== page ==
They invited each to compose his own interpretation of the same texts and deliberately encouraged the Parisian public to fall into one or the other of two camps – the Gluckists and the Piccinnists. The antagonism between some factions became quite ugly.

The Piccinni statue in his home city of Bari
The Piccinni statue in his
home city of Bari
The irony was that Piccinni admired Gluck and while in Paris, excited by the chance to compose pieces of greater substance, he collaborated with the celebrated French dramatist Jean-Francois Marmontel on several projects that he hoped would advance the cause of operatic reform that Gluck and his intellectual supporters were proposing.

The French Revolution in 1789 – two years after the death of Gluck - brought to an end Piccinni’s time in Paris and he returned to Naples, where he was given a warm welcome by King Ferdinand IV, whose wife Maria Carolina was the ill-fated Marie Antoinette’s sister, only to fall out of favour when his daughter’s marriage to a French democratic republican brought him under suspicion of connections and sympathies with the revolutionaries whose influence Ferdinand feared.

The king’s attitude towards any suspected republicans in Naples had been uncompromising and many were rounded up and shot. Piccinni was spared that fate but remained under house arrest for four years.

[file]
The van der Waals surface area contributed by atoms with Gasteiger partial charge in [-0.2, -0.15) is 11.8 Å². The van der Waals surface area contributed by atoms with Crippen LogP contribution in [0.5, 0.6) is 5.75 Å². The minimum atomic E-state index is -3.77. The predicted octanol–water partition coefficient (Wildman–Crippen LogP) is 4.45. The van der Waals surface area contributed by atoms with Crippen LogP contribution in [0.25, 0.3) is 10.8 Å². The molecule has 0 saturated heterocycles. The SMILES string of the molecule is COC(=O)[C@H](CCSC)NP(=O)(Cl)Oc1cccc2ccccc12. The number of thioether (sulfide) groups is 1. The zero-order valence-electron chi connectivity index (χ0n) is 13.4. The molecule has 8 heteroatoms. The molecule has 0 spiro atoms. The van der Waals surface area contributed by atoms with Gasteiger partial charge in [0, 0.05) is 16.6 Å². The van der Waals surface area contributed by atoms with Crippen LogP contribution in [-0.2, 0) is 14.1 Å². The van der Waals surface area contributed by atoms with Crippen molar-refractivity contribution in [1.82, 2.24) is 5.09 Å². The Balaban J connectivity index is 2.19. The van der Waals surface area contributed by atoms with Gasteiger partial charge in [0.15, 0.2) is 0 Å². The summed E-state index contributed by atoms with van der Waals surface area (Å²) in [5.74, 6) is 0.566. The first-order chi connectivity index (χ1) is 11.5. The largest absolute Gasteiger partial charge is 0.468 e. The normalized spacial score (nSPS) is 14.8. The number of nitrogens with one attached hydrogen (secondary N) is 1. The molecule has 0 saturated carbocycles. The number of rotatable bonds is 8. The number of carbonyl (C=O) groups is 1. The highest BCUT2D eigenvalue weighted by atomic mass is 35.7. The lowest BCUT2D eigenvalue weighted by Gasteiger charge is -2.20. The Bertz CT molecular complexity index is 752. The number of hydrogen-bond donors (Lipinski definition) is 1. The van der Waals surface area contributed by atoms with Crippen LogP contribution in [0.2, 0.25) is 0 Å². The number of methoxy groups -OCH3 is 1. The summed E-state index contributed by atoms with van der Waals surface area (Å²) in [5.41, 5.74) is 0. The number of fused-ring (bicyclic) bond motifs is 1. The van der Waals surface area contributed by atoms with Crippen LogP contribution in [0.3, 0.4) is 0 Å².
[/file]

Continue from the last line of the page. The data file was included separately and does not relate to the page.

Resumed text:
His fame long since faded, he spent the years after his release eking out an uncertain living in Naples, Venice and Rome before returning to Paris in 1798, where he was received with enthusiasm but struggled to make much money, although with the support of friends he was able to settle in the comfortable suburb of Passy, where he died in 1800 at the age of 72.

Piccinni’s life is commemorated with a statue in the Piazza della Prefettura in his home city of Bari in Puglia.

Porta Capuana in Naples used to be part of the city's  ancient Aragonese walls
Porta Capuana in Naples used to be part of the city's
ancient Aragonese walls
Travel tip:

Capuana is the area of Naples close to Porta Capuana, a now free-standing gateway that was once part of the Aragonese walls of the city.  Situated roughly between the city’s main railway station and the Duomo.  The Conservatorio di Sant’Onofrio, which was in time absorbed into the Naples Conservatory, used to be close to the Castel Capuano, originally a 12th-century fortress which has been modified several times.  Until recently, the castle was home to the city’s Hall of Justice, also known as the Vicaria, comprising legal offices and a prison.

The pretty Via Margutta in Rome, close to where the Teatro delle Dame stood in the 18th and early 19th centuries
The pretty Via Margutta in Rome, close to where the
Teatro delle Dame stood in the 18th and early 19th centuries
Travel tip:

In the 18th century, Rome’s Teatro delle Dame vied with the Teatro Capranica for the right to be called the city’s leading opera house, staging many premieres of works by the leading composers of the day. Built in 1713 specifically to stage opera seria – as opposed to opera buffa – and remained a major venue until the early 19th century, when it was used more often for public dancing, acrobatic shows and plays in local Roman dialect.  Completely destroyed by fire in 1863, it stood where Via Aliberti joins Via Margutta in an area of pretty, narrow streets close to Piazza di Spagna in the direction of Piazza del Popolo.